Before we get too far ahead of ourselves, do a bit of research now. Does your niche have cash-flow to pay you, typically? Is there a decent number of your target clients in your area?

 

This is the market research part of your business plan. Think it through: if you planned to sell only logos and niched-down to wildlife refuges, you might realize that there aren’t enough potential clients to market to.

 

But if you targeted pet stores instead, you’re niched and there’s a client base ready to hire you. Make sure you choose an industry (or sub-industry, if possible) that is practical.

 

The 4 Methods That Lead to Increased Freelancing Rates

You know who your target niche is now. Using your ideal client profile, you are going to reach out and attract them to your website. See our blog article How to Create a Graphic Design Portfolio That Attracts Clients for step-by-step information on how to create a portfolio that will get you clients.

 

While we’re telling you about our free online resources, you might want to check out our free workshops: 3 Steps to Improve Your Graphic Design Portfolio & 3 Proven Steps to Attract Clients to Your Graphic Design Business. Our free workshops provide a wealth of practical suggestions and hard-earned, winning strategies.

 

Now, let’s go back to talk about what you can do to earn more money. How do you increase your freelancing rates, after all?

 

Here are the 4 things to do:

  1. Specialize

  2. Practice communicating & selling

  3. Use value-based pricing

  4. Target bigger clients

 

We’ve explained the first activity. You know what your specialty niche is now. What about communicating and selling? Have you fully realized that you aren’t just a graphic designer anymore?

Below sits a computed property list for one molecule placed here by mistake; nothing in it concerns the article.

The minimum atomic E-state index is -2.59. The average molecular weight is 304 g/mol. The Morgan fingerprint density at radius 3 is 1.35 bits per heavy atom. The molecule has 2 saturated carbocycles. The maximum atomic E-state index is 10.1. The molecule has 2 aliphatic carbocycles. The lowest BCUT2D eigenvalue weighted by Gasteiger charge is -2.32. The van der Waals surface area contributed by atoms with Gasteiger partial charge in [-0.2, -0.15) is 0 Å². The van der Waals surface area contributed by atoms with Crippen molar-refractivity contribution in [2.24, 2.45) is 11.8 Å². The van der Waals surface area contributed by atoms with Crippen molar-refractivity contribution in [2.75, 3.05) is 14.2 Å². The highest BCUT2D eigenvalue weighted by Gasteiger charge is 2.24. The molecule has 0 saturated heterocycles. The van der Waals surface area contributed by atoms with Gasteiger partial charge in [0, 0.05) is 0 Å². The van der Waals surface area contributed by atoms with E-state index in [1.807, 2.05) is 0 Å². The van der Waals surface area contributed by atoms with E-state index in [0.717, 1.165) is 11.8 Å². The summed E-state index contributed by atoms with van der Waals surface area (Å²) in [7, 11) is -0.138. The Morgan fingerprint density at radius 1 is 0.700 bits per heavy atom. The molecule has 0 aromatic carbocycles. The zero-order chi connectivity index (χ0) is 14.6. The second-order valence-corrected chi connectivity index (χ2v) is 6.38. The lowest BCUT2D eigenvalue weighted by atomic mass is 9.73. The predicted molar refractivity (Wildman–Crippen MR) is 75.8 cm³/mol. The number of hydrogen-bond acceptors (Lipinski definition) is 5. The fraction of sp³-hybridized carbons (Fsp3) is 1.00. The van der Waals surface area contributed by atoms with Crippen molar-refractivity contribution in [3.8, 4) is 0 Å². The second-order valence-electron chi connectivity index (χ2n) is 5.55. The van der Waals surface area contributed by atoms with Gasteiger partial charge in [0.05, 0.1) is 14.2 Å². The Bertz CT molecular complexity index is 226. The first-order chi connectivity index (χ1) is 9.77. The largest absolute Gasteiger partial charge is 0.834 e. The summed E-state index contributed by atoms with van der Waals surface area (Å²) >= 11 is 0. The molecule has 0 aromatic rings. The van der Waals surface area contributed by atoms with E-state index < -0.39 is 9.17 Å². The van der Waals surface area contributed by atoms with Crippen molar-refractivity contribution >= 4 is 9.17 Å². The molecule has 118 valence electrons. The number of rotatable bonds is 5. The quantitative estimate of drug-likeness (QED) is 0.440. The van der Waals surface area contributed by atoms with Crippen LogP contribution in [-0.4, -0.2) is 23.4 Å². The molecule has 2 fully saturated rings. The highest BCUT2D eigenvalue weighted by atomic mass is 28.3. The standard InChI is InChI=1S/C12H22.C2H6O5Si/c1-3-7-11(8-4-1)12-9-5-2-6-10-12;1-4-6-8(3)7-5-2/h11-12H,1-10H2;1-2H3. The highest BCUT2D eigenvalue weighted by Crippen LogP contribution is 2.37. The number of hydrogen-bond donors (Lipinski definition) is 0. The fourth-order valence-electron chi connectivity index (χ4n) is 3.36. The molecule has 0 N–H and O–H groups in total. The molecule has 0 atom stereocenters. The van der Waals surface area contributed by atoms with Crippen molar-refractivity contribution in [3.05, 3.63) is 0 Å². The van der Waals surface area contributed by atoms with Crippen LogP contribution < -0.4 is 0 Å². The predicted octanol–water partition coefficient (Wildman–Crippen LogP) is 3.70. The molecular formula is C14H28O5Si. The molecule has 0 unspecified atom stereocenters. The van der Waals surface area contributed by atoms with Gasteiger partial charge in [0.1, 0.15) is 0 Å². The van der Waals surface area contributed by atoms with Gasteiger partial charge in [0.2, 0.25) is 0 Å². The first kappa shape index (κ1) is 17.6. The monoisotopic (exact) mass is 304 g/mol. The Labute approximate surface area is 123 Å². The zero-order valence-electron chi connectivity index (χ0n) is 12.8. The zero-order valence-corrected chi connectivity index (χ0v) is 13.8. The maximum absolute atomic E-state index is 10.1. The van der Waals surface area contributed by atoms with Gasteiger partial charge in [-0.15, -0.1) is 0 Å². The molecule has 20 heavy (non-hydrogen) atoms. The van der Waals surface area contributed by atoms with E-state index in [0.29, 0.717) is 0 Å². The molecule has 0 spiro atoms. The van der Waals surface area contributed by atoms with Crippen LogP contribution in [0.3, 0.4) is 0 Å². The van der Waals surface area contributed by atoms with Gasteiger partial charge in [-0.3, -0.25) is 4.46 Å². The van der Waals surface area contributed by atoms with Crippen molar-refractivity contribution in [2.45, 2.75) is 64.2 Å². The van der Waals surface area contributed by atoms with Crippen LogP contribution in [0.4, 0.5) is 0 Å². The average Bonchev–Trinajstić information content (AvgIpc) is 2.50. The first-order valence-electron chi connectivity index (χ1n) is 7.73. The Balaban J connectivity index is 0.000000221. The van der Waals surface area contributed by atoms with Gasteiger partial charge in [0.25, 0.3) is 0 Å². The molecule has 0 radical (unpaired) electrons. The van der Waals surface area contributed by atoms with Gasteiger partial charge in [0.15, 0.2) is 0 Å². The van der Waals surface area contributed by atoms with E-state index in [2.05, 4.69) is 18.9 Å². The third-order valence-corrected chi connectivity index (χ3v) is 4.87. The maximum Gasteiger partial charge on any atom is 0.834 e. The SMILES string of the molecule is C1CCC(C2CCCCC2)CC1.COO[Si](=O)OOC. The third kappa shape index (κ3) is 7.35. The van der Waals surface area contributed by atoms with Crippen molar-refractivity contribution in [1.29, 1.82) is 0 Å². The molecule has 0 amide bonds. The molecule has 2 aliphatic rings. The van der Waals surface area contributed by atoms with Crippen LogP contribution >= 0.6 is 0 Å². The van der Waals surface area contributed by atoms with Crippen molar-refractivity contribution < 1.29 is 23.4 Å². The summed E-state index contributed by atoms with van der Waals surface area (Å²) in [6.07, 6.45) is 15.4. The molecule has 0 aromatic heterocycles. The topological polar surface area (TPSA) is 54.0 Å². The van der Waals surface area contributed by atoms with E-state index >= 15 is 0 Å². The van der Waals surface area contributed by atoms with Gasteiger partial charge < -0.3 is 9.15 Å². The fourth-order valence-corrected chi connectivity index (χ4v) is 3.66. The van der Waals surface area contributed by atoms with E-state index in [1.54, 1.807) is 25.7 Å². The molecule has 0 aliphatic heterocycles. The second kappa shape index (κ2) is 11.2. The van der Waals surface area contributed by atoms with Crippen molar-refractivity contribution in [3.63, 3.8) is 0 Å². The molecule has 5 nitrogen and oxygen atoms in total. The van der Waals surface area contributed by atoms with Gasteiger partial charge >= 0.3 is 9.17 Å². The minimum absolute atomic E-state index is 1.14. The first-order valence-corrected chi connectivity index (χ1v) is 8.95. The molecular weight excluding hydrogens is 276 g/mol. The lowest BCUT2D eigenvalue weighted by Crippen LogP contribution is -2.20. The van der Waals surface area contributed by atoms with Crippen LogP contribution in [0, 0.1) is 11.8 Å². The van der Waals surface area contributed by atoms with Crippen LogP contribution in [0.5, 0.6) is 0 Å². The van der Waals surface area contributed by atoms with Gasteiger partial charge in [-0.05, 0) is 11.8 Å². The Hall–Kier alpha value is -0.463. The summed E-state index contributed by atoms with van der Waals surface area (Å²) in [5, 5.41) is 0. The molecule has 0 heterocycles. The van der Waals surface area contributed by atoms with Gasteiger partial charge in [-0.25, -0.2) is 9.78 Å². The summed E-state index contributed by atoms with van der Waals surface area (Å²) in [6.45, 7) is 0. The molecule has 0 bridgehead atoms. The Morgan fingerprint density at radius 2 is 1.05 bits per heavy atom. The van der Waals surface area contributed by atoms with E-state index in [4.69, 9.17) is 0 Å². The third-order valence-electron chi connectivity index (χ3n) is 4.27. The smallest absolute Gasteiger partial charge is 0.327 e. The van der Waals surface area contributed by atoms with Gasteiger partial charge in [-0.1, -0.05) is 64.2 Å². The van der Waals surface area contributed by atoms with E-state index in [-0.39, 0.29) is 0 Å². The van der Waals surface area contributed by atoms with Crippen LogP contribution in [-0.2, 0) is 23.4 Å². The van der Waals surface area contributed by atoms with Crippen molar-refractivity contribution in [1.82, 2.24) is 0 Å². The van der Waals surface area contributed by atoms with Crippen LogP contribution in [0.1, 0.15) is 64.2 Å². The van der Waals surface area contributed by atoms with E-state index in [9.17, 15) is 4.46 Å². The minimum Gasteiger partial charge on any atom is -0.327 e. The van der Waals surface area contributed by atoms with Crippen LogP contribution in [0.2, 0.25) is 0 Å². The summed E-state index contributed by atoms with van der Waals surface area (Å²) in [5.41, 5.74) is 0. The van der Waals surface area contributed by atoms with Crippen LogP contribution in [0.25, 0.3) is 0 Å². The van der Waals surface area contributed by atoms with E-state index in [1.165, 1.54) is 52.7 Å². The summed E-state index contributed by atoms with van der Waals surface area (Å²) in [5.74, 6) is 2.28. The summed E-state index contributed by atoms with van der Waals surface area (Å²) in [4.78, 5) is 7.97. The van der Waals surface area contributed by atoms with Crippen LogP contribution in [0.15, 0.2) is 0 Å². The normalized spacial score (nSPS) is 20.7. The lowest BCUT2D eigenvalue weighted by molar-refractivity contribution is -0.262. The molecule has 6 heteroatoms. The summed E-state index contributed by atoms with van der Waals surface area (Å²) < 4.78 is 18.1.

You are an entrepreneur. You are your own sales force. You need to learn how to find clients, how to understand what they need, how to provide them with solutions, how to talk with them effectively, and, critically, how to feel entirely comfortable selling your services.

 

You are the expert they are looking for and now you need to learn the role, in terms of communication skills and sales closing effectiveness.

 

We’re going to skip over point number 3 on our list, value-based pricing, for now. It’s so important that we’ll take time later in this article to explain it in more depth.

 

The last point on the list, targeting bigger clients, is easy to understand. In your niche, you will have potential clients who have no money, and some with an incredibly large budget.

Think about the bigger clients. How can you reach them? What are their online haunts? Where will you attract attention as the specialist in your niche — in their industry! This is where you want to be.

 

You’ll pick up some smaller clients, and you’ll even pick up business that isn’t from your niche (some will be attracted to your portfolio, even if they aren’t in your niche industry). But you will focus on impressing the bigger clients and getting in front of them.

 

This might mean creating social media content that will get noticed and shows off your expertise. It might mean networking events. It could mean advertising or newsletters. You might even produce a podcast or a book!

woman recording a graphic design podcast

 

Let Us Tell You Our Story

We told you that, in the beginning, we didn’t understand the power of positioning. We were still in splatter-fire stage. And we charged only $50 for a logo! Then, we niched-down and increased our prices. We went from splatter-fire to a specific expertise and an opening branding price of $15,000.

 

More recently, we’ve had great success and expanded our business to its current form as a graphic design studio. We have a great location and a wonderful staff. We have contract specialists and we’re well known and respected in our target industry. We built a social media following and published a book.

 

Now, we’re ready for our next rebranding. (And, yes, we’ll be increasing our prices to reflect our increasing specialization and expertise!)

advanced freelance business course

If you’re curious about all of the steps we took to grow our studio, at Aventive Academy we’ve created the Level Up Kit as an intuitive, informative, self-paced course you can study online. We’ve packed it with all of the things we did — and the mistakes to avoid!

 

If you’d like to know more about what we did and how we did it, we lay it all out. We know it can help you to grow your freelance graphic design business to the next level, too.